In Season: Culinary Pumpkins

Pumpkins have one main function here in the U.S.: to serve as Jack-O-Lanterns.  It just wouldn’t be October without the iconic carved pumpkin: a large, round, deep orange, ribbed cucurbit with a lopsided grin.  But, carving isn’t the only thing you can do with a pumpkin.  Pumpkins are delicious in bread, pie, soup, ravioli, cheesecake, you name it—there are literally hundreds of ways to cook a pumpkin.

Not all pumpkins are the same, though, when it comes to culinary qualities. Pumpkins bred to be jack-o-lanterns were created for carving, not cooking.  They have thinner walls and bland, watery flesh.  If you eat a jack-o-lantern, you are sure to be disappointed, concluding that pumpkins are not nearly as tasty as other types of winter squash.

Luckily, many delicious heirloom varieties of pumpkins survive from back when pumpkins were primarily food, not decoration.  They have sweet, dense, delicious flesh, perfect for culinary use.   Many are harder to find than the ubiquitous jack-o-lantern, but take a look at your local farmers’ market and you may be pleasantly surprised by what you find.  Note that a few of these tasty varieties are also grown for their decorative qualities.

A few highlights:

Long Pie Pumpkin: Also known as the Nantucket Pie Pumpkin, an oblong heirloom pumpkin that looks more like a giant overripe zucchini.  A delicious and versatile favorite.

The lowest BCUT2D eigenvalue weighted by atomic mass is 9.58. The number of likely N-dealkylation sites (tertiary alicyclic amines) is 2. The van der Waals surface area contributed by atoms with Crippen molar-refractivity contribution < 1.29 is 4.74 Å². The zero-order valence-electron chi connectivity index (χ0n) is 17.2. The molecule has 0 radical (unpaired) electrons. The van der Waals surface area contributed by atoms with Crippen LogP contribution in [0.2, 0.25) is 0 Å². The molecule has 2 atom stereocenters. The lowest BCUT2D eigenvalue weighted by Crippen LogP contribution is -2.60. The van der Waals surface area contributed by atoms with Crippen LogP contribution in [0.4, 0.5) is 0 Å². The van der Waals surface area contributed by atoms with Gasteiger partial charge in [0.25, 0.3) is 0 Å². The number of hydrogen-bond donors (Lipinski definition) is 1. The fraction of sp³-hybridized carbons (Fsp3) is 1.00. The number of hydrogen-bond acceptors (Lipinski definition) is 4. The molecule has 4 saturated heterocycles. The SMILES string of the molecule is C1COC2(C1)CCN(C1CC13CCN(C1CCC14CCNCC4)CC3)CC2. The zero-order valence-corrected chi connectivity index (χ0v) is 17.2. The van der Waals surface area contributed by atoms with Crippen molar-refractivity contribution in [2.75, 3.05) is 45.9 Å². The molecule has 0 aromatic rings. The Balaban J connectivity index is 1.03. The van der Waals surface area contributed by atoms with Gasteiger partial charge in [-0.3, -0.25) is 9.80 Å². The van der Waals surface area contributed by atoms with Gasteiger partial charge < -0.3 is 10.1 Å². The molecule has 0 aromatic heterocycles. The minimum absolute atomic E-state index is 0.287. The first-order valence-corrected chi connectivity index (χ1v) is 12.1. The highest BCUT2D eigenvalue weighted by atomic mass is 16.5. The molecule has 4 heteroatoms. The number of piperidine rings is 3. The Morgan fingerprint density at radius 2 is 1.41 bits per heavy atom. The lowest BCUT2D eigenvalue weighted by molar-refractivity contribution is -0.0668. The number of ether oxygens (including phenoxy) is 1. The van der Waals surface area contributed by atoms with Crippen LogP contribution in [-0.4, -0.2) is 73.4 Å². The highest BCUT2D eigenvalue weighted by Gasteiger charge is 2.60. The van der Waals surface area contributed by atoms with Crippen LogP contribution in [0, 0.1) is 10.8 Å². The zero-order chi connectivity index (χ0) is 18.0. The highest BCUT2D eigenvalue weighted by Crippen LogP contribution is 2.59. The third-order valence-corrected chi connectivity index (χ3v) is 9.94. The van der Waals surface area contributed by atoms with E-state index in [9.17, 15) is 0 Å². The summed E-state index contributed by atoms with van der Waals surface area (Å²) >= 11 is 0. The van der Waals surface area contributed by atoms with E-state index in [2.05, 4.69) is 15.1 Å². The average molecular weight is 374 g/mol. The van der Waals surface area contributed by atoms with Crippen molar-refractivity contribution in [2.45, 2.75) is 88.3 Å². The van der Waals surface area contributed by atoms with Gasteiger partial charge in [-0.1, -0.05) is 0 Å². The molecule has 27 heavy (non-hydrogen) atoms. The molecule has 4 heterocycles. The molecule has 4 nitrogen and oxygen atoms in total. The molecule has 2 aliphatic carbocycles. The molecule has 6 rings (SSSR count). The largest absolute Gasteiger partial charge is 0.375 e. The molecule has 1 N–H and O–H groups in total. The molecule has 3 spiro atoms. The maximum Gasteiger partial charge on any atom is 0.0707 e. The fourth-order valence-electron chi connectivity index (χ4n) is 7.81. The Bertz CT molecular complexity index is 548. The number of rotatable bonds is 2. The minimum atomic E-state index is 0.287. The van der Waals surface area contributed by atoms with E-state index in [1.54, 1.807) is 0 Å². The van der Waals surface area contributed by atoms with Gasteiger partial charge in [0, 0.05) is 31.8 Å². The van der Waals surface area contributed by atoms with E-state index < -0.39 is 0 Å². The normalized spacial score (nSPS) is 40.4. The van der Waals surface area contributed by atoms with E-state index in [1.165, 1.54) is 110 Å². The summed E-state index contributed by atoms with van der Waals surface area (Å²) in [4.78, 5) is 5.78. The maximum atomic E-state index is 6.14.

Cinderella Pumpkin, aka Rouge Vif d’Etampes: A beautiful dark reddish-orange heirloom pumpkin with deep ribs, this pumpkin looks like a fairy-tale carriage.  Tasty, strong, sweet flavor, great used as a tureen for pumpkin soup.

Musque de Provence: Another “fairy tale style” heirloom pumpkin, greenish-orange with deep ribs and very large fruit. When sliced very thinly it can be eaten raw.

Jarrahdale Pumpkin: Don’t let the grey skin fool you, this heirloom pumpkin is orange on the inside!

Long Island Cheese Pumpkin: A large, tan, ribbed heirloom pumpkin, considered one of the best for pumpkin pie.

Sugar Pie Pumpkin: One of the easiest culinary pumpkins to find.  Looks like a small jack-o-lantern type pumpkin, 3-5 pounds, with a thick stem.


And this is just a start! There are dozens of other delicious heirloom varieties of culinary pumpkins.  Got any favorite varieties or recipes? Share them in the comments below!

Posted by: Chefs Collaborative

One Response to “In Season: Culinary Pumpkins”

  1. Leigh Says:

    I just got what I think is a Sugar Pie in my CSA share. I roasted it and have been making pumpkin salad all week–roasted pumpkin, sliced, with olive oil, sherry vinegar, parsley, salt and pepper. Pumpkin is heartier than squash–it stays firm under the knife and in a vinaigrette, and has a meaty-nutty quality that makes it satisfying in the center of the plate. Today I added a spoonful of eggplant relish to my pumpkin salad. Oh jeez! It was good.

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